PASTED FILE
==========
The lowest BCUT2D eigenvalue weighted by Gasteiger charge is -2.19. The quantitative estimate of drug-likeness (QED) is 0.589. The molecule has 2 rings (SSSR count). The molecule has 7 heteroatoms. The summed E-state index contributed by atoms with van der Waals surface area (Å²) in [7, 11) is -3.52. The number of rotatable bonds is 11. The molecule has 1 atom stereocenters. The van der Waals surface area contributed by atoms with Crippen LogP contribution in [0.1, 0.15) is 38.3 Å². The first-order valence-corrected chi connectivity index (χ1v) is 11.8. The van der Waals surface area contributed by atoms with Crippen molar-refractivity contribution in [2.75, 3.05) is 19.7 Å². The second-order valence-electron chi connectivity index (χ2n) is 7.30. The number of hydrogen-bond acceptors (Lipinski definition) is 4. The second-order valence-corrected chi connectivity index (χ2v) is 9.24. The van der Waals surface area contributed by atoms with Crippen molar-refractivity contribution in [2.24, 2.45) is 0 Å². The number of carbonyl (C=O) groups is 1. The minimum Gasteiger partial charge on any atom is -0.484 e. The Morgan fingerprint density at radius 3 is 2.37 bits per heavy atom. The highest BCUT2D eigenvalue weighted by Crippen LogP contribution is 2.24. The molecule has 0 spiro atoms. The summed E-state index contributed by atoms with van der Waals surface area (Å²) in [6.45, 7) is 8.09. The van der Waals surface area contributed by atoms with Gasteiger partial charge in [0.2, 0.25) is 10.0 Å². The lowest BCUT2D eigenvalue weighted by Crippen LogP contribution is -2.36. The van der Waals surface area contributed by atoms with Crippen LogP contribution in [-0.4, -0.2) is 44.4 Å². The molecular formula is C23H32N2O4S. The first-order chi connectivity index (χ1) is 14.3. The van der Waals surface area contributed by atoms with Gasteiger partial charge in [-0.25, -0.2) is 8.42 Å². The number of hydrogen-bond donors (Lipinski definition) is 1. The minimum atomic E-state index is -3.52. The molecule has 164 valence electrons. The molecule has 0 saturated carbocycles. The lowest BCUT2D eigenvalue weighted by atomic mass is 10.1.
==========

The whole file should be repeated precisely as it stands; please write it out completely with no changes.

The lowest BCUT2D eigenvalue weighted by Gasteiger charge is -2.19. The quantitative estimate of drug-likeness (QED) is 0.589. The molecule has 2 rings (SSSR count). The molecule has 7 heteroatoms. The summed E-state index contributed by atoms with van der Waals surface area (Å²) in [7, 11) is -3.52. The number of rotatable bonds is 11. The molecule has 1 atom stereocenters. The van der Waals surface area contributed by atoms with Crippen LogP contribution in [0.1, 0.15) is 38.3 Å². The first-order valence-corrected chi connectivity index (χ1v) is 11.8. The van der Waals surface area contributed by atoms with Crippen molar-refractivity contribution in [2.75, 3.05) is 19.7 Å². The second-order valence-electron chi connectivity index (χ2n) is 7.30. The number of hydrogen-bond acceptors (Lipinski definition) is 4. The second-order valence-corrected chi connectivity index (χ2v) is 9.24. The van der Waals surface area contributed by atoms with Crippen molar-refractivity contribution in [2.24, 2.45) is 0 Å². The number of carbonyl (C=O) groups is 1. The minimum Gasteiger partial charge on any atom is -0.484 e. The Morgan fingerprint density at radius 3 is 2.37 bits per heavy atom. The highest BCUT2D eigenvalue weighted by Crippen LogP contribution is 2.24. The molecule has 0 spiro atoms. The summed E-state index contributed by atoms with van der Waals surface area (Å²) in [6.45, 7) is 8.09. The van der Waals surface area contributed by atoms with Gasteiger partial charge in [0.2, 0.25) is 10.0 Å². The lowest BCUT2D eigenvalue weighted by Crippen LogP contribution is -2.36. The van der Waals surface area contributed by atoms with Crippen LogP contribution in [-0.4, -0.2) is 44.4 Å². The molecular formula is C23H32N2O4S. The first-order chi connectivity index (χ1) is 14.3. The van der Waals surface area contributed by atoms with Gasteiger partial charge in [-0.25, -0.2) is 8.42 Å². The number of hydrogen-bond donors (Lipinski definition) is 1. The minimum atomic E-state index is -3.52. The molecule has 164 valence electrons. The molecule has 0 saturated carbocycles. The lowest BCUT2D eigenvalue weighted by atomic mass is 10.1.